A. Scott Anderson: Celebrate nation's birth by engaging in political process

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  • FreedomFighter41 Provo, UT
    June 28, 2014 11:11 a.m.

    Meh, my delegate will do it for me.

    After all, I heard on the radio that having a delegate decide for me is the best form of democracy there is! I trust that my delegate is informed and knows what he/she is doing.

  • Bob K Davis, CA
    June 28, 2014 1:38 a.m.

    Honor America this July 4th!

    Do it by reading the SLC Tribune, which is painted as liberal here, but is actually a bit conservative, particularly in wording about the lds church.

    Do it by watching regular networks, not just Fox (owned by an Australian who came here to enforce his views on America).

    Do it by talking to and walking in the shoes of people you have trouble understanding, such as Gay Utahns who want to marry.

    No not dishonor America by affirming that only your church, only your friends, only people like you know what is going on and should be making the decisions for all of us.

    America was built on inclusion -- please think about that!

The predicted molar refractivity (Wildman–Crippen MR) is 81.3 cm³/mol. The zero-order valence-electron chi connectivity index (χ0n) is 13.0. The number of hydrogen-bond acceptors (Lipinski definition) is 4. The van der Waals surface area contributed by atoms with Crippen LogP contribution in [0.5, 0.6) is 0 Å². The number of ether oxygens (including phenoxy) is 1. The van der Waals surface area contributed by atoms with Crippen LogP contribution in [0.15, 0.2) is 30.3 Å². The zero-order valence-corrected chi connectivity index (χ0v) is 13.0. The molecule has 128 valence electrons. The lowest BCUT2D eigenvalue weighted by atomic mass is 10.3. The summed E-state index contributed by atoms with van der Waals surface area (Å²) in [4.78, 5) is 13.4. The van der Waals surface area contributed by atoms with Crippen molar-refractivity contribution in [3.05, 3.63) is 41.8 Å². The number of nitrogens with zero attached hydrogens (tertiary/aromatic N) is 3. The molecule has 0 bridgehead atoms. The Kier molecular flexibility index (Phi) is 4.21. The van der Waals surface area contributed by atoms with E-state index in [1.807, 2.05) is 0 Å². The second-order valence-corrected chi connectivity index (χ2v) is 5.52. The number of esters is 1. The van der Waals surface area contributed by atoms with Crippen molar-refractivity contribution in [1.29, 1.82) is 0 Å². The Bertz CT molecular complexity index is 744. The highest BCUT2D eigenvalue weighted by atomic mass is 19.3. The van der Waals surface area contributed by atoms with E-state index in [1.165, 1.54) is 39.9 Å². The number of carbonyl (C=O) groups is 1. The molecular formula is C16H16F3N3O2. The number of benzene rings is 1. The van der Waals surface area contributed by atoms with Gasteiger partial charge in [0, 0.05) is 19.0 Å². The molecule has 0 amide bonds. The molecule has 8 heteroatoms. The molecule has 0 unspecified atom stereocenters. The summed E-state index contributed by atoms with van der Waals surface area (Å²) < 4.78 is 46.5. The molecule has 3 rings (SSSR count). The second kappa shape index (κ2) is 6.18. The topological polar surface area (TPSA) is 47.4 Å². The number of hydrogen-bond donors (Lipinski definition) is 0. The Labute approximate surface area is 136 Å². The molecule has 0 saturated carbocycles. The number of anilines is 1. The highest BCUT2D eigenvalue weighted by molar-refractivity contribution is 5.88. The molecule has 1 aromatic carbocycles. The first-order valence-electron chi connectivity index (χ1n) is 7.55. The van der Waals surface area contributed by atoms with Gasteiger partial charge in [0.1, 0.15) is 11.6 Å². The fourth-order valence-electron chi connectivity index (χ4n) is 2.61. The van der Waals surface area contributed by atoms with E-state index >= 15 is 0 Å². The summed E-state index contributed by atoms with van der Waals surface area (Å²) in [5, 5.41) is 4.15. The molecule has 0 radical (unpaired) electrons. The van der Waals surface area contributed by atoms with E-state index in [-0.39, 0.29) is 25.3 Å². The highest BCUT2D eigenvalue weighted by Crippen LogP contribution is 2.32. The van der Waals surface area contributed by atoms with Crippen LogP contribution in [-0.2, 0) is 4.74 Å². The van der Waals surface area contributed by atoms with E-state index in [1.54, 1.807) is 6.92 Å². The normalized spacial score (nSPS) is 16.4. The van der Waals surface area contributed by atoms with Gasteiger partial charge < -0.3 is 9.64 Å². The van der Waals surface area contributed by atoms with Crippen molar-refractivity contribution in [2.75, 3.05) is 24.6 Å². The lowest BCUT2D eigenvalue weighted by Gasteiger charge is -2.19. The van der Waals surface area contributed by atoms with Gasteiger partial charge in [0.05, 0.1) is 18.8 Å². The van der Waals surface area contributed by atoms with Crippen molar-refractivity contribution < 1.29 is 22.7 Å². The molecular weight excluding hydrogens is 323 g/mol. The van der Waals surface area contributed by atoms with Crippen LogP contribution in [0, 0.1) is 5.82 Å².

• FDRfan Sugar City, ID
    June 27, 2014 10:13 a.m.

    Lets talk about grass roots movements. There are some who wish to take away our freedom to choose our Senators and turn the selection over to "bought and paid for" State Representatives. Whenever I say the Pledge, I change the word "Republic" to "Democracy" - a government "for the people, by the people and of the people.

  • Hutterite American Fork, UT
    June 27, 2014 9:47 a.m.

    ...and fireworks!!

  • GaryO Virginia Beach, VA
    June 27, 2014 6:30 a.m.

    I like the general sentiment of this op ed, and I am grateful to the Founders and the signers of the Declaration, but I see no point in deviating from the facts.

    " Many were tortured; others imprisoned. Some were killed. Most lost their fortunes."

    No, not really.

    Snopes did a piece on this.

    Five were captured by the British. But four were captured as Prisoners of War. And like all POW's in British Hands back then, they were treated harshly (extremely so by today's post Geneva Convention standards), but none were singled out for torture, and none died in captivity. None were killed by the British.

    12 had their homes ransacked and burned though.

    And many retained their fortunes, most notably John Hancock, the guy with the big signature.

    After the war, of course, they enjoyed high social status (living legends in a way) because they had signed the Declaration.